Polling stations close as rival parties compete over control of new government amid concerns over economy, migration.
Voting stations closed on Sunday in Italy in one of the most uncertain general elections in years.
The economy, unemployment and immigration have dominated public discourse throughout the campaigning season.
Polls closed at 22:00 GMT with local media expected to publish early exit polls soon afterwards. More than 46 million Italians are eligible to vote.
It could take some time before final results are announced, however, as none of the parties are expected to win the 40 percent needed to form a majority government. The level was introduced in a new law last year.
Sunday’s election to choose a new government comes just two months after Italian President Sergio Mattarella dissolved the country’s parliament on December 28.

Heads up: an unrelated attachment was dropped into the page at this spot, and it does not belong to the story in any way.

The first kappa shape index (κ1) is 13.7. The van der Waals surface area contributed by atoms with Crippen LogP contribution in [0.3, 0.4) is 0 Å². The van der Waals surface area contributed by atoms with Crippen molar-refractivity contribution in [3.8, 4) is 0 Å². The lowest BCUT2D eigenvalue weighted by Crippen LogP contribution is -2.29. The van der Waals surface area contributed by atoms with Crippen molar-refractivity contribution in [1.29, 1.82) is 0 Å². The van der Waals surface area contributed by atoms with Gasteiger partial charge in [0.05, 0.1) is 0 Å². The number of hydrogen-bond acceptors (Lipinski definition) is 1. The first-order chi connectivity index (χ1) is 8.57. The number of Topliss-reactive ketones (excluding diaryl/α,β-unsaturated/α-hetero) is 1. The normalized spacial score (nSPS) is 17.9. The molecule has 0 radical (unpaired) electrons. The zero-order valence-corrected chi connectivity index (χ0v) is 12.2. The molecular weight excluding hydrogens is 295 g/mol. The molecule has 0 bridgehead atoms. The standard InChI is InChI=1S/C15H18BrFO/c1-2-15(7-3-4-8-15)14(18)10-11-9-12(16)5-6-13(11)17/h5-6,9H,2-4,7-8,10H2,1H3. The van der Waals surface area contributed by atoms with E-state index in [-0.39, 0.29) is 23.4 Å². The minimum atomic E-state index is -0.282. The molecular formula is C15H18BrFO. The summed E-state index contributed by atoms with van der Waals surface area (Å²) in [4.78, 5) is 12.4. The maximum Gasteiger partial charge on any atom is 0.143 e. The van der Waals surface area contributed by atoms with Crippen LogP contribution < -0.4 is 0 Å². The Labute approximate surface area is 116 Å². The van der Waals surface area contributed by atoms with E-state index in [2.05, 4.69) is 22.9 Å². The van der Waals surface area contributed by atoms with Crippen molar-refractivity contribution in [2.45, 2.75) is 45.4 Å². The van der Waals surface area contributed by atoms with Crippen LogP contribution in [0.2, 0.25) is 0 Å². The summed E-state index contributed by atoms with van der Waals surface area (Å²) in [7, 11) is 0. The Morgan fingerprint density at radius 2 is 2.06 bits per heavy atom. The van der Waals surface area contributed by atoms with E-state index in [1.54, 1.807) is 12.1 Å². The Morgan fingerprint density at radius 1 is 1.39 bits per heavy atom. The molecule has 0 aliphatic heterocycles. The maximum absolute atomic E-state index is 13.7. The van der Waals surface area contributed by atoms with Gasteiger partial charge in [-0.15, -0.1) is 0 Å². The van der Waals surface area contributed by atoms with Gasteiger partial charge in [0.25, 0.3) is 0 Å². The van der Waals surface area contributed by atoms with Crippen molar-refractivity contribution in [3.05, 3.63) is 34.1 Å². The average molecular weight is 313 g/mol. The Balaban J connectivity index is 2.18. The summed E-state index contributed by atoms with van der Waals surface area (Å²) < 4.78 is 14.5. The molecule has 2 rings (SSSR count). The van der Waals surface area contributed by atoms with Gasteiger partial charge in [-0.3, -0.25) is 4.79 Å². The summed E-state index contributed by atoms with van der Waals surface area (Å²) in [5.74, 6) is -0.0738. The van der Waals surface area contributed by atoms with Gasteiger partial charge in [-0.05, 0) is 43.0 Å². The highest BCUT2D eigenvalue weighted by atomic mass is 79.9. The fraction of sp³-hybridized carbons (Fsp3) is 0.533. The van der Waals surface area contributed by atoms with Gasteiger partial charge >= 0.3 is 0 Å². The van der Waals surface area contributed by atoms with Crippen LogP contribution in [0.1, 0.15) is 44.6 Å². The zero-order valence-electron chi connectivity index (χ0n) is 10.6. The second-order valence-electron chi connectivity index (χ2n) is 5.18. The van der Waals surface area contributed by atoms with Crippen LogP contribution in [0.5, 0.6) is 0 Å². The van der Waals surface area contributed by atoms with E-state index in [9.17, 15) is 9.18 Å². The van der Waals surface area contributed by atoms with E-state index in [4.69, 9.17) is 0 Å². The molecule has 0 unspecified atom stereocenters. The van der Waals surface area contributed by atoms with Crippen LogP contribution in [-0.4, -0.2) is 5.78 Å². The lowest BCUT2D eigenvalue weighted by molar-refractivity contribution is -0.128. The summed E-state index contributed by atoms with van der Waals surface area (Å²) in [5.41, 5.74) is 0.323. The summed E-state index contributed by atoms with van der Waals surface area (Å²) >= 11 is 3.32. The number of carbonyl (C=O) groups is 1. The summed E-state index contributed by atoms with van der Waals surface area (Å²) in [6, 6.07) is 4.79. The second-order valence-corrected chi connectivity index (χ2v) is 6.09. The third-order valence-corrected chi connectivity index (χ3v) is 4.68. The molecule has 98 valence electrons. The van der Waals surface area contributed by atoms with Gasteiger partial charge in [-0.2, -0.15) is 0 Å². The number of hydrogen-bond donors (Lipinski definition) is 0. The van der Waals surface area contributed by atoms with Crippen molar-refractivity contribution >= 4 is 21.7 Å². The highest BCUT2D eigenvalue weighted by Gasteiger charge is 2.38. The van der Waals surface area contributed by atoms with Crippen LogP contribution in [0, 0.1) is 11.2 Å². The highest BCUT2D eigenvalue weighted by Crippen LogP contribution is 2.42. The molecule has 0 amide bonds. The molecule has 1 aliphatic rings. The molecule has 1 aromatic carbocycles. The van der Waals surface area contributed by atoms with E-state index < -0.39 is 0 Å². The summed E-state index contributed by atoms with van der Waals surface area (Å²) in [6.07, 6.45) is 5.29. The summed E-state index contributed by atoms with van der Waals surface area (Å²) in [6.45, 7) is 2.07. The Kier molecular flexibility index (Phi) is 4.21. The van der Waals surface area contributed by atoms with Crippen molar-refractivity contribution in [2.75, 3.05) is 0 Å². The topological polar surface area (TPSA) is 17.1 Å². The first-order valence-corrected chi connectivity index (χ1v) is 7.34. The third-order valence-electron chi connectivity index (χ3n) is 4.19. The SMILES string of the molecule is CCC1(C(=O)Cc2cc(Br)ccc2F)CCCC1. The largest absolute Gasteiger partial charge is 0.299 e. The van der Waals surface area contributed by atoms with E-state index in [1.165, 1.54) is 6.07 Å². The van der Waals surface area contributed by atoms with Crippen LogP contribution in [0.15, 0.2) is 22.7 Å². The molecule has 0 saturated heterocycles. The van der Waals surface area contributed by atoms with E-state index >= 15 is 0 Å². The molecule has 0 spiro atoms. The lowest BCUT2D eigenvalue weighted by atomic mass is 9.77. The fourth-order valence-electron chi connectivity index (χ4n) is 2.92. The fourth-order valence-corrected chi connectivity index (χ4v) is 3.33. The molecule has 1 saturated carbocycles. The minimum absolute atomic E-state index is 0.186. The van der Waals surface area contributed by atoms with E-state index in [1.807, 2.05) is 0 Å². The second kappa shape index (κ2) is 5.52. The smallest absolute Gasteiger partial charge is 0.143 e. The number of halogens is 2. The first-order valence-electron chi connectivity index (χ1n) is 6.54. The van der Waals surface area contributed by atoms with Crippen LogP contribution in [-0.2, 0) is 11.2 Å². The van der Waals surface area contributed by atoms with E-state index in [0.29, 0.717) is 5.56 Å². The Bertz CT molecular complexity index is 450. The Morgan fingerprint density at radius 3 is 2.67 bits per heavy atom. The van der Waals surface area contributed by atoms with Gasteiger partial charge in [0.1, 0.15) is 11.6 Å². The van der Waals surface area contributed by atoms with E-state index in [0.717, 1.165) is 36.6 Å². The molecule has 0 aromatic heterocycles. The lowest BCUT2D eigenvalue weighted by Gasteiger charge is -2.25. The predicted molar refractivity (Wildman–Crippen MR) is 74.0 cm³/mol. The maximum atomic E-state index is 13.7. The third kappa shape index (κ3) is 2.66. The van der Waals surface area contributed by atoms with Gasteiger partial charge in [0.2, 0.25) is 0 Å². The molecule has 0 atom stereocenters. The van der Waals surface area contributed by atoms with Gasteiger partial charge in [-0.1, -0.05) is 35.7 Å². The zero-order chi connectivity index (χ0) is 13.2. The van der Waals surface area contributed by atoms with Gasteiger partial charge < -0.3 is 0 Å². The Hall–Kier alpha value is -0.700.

The main parties competing include the populist Five Star Movement (M5S), The League (also known as the Northern League), the self-professed fascist party CasaPound and the neo-fascist Forza Nuova.
The election is being watched closely to see if Italy will give way to the far-right populist sentiment that has been on the rise across Europe.
Opinion polls were banned from taking place during the last two weeks of campaigning.
Still, pollsters predict that former Prime Minister Silvio Berlusconi, who is cannot hold public office until next year because of tax fraud, and his far-right allies will get the largest bloc in Parliament.
The anti-establishment M5S is expected to come out as the biggest single party, but to still fall short of the 40 percent threshold needed to govern alone.
If no party receives enough votes, the president would have to find a cross-party solution to create a government, a grand coalition would have to be formed, or Italians would go back to the polls if no government is agreed upon.
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